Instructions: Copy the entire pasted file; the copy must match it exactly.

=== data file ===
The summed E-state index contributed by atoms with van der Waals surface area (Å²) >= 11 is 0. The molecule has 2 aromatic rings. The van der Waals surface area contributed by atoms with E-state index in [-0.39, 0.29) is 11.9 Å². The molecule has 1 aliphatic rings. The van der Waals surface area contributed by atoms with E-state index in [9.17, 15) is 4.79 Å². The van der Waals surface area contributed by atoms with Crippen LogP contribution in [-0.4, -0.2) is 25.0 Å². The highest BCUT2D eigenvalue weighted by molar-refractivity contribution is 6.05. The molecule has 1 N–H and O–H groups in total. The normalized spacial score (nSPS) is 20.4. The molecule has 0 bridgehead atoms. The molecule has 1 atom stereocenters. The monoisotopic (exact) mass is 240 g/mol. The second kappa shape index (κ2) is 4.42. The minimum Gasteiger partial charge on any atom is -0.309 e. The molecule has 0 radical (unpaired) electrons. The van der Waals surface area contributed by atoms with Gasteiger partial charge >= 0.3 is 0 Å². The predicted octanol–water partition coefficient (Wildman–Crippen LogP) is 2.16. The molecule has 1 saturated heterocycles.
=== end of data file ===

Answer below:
The summed E-state index contributed by atoms with van der Waals surface area (Å²) >= 11 is 0. The molecule has 2 aromatic rings. The van der Waals surface area contributed by atoms with E-state index in [-0.39, 0.29) is 11.9 Å². The molecule has 1 aliphatic rings. The van der Waals surface area contributed by atoms with E-state index in [9.17, 15) is 4.79 Å². The van der Waals surface area contributed by atoms with Crippen LogP contribution in [-0.4, -0.2) is 25.0 Å². The highest BCUT2D eigenvalue weighted by molar-refractivity contribution is 6.05. The molecule has 1 N–H and O–H groups in total. The normalized spacial score (nSPS) is 20.4. The molecule has 0 bridgehead atoms. The molecule has 1 atom stereocenters. The monoisotopic (exact) mass is 240 g/mol. The second kappa shape index (κ2) is 4.42. The minimum Gasteiger partial charge on any atom is -0.309 e. The molecule has 0 radical (unpaired) electrons. The van der Waals surface area contributed by atoms with Gasteiger partial charge >= 0.3 is 0 Å². The predicted octanol–water partition coefficient (Wildman–Crippen LogP) is 2.16. The molecule has 1 saturated heterocycles.